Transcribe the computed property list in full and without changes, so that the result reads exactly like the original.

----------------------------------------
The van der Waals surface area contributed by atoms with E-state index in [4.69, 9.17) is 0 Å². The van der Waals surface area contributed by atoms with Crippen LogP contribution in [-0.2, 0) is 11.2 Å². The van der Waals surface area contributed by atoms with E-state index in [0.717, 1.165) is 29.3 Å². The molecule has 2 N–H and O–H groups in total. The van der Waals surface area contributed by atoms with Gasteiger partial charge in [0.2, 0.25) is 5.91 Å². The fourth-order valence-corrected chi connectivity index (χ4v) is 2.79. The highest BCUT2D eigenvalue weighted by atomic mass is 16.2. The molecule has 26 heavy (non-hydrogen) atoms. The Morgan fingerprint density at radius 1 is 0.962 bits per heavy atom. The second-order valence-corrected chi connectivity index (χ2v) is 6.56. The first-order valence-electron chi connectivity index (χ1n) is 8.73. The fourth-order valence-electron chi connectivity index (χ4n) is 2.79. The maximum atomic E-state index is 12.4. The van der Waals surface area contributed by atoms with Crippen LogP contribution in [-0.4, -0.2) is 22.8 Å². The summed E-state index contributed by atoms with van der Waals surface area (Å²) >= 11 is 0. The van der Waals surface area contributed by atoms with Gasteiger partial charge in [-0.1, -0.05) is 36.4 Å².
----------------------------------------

The van der Waals surface area contributed by atoms with E-state index in [4.69, 9.17) is 0 Å². The van der Waals surface area contributed by atoms with Crippen LogP contribution in [-0.2, 0) is 11.2 Å². The van der Waals surface area contributed by atoms with E-state index in [0.717, 1.165) is 29.3 Å². The molecule has 2 N–H and O–H groups in total. The van der Waals surface area contributed by atoms with Gasteiger partial charge in [0.2, 0.25) is 5.91 Å². The fourth-order valence-corrected chi connectivity index (χ4v) is 2.79. The highest BCUT2D eigenvalue weighted by atomic mass is 16.2. The molecule has 26 heavy (non-hydrogen) atoms. The Morgan fingerprint density at radius 1 is 0.962 bits per heavy atom. The second-order valence-corrected chi connectivity index (χ2v) is 6.56. The first-order valence-electron chi connectivity index (χ1n) is 8.73. The fourth-order valence-electron chi connectivity index (χ4n) is 2.79. The maximum atomic E-state index is 12.4. The van der Waals surface area contributed by atoms with Crippen LogP contribution in [-0.4, -0.2) is 22.8 Å². The summed E-state index contributed by atoms with van der Waals surface area (Å²) >= 11 is 0. The van der Waals surface area contributed by atoms with Gasteiger partial charge in [-0.1, -0.05) is 36.4 Å².